Hawaii is known for sun, surf and the "aloha" spirit — and in the energy world, as a progressive place that has set landmark goals of 100 percent renewable energy for the state and other clean transportation goals for its counties. In the era of climate change, the success of clean energy will depend on whether the grid architecture is resilient.
As an island state, Hawaii knows all too well the destructive force of our planet, based on past experiences with Hurricanes Iwa (1982) and Iniki (1992) that affected multiple islands. Just this year alone, our state has endured a string of bad weather conditions — from heavy rain-induced flooding on Kauai and Oahu in April, to back-to-back major storms in August (Hurricane Lane) and September (Tropical Storm Olivia).
Lane showed us that a major hurricane could occur at any time, becoming one of only two recorded Category 5 hurricanes to pass within 350 miles of the state. Although the storm weakened as it drew along the Islands and was, for the most part, considered a near miss, Lane left lasting effects: heavy downpours caused widespread flooding, evacuations and thoroughfare closures on Hawaii Island, and many blame the storm winds with helping fan the flames of the large brush fire in West Maui that damaged homes and scorched thousands of acres.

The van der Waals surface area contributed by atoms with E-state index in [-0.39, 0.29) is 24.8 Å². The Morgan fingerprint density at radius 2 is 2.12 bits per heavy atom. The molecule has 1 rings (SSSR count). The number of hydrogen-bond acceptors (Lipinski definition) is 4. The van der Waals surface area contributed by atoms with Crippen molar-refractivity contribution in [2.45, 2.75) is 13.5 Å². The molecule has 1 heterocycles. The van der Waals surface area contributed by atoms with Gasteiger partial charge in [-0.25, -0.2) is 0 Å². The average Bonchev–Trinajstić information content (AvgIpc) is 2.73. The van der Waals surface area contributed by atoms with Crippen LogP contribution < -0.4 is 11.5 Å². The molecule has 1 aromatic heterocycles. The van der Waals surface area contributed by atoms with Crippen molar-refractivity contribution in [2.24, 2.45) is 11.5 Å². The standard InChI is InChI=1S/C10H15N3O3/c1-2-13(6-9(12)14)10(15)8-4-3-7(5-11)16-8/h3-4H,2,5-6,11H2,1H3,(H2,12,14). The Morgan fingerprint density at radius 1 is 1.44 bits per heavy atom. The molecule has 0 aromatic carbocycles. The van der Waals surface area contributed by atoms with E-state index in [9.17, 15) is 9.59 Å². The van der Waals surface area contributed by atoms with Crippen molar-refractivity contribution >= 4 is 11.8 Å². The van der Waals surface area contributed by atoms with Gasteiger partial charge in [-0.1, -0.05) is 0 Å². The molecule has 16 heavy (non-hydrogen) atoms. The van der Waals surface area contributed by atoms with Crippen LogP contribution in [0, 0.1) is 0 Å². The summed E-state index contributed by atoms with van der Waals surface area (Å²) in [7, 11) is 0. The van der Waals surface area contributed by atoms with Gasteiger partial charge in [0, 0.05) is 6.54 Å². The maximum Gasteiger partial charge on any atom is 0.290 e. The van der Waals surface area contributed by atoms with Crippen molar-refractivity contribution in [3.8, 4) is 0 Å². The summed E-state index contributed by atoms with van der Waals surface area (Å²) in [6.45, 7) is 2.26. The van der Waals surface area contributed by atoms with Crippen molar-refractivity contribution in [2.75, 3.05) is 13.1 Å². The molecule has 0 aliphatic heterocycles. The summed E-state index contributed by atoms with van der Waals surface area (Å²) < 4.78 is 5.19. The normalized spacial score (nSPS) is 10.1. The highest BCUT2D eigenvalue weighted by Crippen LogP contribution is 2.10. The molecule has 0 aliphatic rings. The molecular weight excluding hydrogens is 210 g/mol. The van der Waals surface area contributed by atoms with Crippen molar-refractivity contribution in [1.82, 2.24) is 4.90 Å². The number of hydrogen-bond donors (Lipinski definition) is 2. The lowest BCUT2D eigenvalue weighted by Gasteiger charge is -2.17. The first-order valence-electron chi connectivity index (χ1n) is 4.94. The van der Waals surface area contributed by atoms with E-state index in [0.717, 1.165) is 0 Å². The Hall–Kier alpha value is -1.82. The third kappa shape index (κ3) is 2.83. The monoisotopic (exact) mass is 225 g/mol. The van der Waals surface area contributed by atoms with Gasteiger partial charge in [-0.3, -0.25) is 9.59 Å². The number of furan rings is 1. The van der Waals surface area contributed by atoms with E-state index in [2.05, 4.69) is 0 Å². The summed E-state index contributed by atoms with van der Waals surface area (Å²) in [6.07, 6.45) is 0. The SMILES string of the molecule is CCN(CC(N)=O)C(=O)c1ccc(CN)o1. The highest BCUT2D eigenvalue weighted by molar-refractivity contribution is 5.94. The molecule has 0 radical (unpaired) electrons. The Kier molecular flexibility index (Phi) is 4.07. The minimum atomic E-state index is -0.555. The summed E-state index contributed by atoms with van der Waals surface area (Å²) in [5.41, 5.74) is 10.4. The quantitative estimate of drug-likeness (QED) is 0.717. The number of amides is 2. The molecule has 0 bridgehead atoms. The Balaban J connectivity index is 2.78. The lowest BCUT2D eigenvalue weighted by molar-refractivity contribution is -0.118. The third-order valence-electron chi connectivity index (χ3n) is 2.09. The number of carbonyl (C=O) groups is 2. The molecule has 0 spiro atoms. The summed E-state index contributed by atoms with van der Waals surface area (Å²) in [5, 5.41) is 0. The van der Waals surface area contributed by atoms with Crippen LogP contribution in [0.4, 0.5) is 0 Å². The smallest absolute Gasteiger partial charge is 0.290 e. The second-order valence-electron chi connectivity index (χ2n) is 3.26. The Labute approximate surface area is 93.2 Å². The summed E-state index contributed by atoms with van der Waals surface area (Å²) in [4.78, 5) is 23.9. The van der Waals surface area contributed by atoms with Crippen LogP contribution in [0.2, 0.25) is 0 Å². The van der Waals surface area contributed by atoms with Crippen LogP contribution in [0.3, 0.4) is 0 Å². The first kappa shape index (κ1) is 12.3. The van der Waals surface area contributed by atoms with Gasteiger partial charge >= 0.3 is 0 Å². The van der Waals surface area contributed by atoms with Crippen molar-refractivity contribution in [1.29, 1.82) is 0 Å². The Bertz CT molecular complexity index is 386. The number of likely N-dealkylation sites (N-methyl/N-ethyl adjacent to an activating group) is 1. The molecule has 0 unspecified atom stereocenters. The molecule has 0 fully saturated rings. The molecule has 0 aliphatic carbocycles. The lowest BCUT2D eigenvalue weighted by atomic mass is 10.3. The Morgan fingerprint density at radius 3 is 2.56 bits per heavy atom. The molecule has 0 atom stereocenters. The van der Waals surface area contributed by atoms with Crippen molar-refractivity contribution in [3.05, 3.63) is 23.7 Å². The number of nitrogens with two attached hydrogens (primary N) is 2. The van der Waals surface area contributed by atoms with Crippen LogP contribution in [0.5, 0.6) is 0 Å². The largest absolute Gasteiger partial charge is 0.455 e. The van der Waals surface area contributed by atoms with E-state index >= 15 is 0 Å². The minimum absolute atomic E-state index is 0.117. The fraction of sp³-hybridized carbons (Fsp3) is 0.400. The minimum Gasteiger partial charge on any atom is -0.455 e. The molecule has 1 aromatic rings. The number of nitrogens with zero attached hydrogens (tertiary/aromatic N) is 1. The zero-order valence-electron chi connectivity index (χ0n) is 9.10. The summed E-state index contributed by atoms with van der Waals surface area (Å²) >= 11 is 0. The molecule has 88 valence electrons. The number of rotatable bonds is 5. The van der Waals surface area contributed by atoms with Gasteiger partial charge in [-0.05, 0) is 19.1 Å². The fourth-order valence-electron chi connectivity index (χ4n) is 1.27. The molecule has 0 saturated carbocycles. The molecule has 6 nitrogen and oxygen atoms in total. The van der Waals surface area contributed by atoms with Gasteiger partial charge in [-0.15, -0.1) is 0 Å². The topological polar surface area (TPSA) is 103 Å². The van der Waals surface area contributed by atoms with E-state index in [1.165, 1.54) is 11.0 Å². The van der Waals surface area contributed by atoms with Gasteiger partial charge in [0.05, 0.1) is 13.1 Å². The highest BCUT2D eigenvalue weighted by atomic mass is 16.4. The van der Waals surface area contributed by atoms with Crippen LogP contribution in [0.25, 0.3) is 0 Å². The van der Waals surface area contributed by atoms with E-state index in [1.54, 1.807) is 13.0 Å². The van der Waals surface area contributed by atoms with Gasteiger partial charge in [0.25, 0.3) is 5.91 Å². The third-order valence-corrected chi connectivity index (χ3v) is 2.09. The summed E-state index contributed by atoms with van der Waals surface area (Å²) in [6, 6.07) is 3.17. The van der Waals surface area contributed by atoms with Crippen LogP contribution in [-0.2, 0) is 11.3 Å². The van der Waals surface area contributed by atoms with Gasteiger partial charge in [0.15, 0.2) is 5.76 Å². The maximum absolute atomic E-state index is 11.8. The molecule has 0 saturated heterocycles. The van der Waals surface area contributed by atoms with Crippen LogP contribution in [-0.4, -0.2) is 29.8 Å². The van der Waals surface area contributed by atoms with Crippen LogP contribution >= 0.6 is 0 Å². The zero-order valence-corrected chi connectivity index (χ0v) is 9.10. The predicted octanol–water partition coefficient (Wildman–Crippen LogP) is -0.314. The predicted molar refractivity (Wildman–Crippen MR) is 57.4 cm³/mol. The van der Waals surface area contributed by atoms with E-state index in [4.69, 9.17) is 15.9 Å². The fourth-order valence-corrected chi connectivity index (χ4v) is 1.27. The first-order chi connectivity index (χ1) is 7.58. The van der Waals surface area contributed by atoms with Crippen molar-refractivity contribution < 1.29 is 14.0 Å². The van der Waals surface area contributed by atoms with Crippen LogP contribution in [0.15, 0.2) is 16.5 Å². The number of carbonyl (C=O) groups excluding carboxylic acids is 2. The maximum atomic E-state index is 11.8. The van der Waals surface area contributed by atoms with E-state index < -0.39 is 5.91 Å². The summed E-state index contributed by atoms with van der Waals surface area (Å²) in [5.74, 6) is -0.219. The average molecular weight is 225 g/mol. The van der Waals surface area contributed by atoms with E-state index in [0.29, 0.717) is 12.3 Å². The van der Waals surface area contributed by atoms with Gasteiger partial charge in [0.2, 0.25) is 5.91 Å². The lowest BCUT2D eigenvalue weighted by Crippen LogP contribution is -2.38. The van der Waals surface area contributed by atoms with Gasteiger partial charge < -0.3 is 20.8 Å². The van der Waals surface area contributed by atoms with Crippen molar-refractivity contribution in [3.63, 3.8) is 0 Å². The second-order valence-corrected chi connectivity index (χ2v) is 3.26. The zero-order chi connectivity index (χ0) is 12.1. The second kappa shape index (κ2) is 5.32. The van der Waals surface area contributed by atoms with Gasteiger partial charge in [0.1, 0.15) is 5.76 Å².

Hawaii isn’t alone — at the time of writing this article, we are witnessing the shattering impacts of Hurricane Florence on the Carolinas and Typhoon Mangkhut on the Philippines and China. We also remember the devastation Hurricane Maria had on Puerto Rico a year ago. What happened in Puerto Rico was a stark reminder of Hawaii’s own vulnerability and made us question how well we would recover after the next natural disaster. Can we do better?
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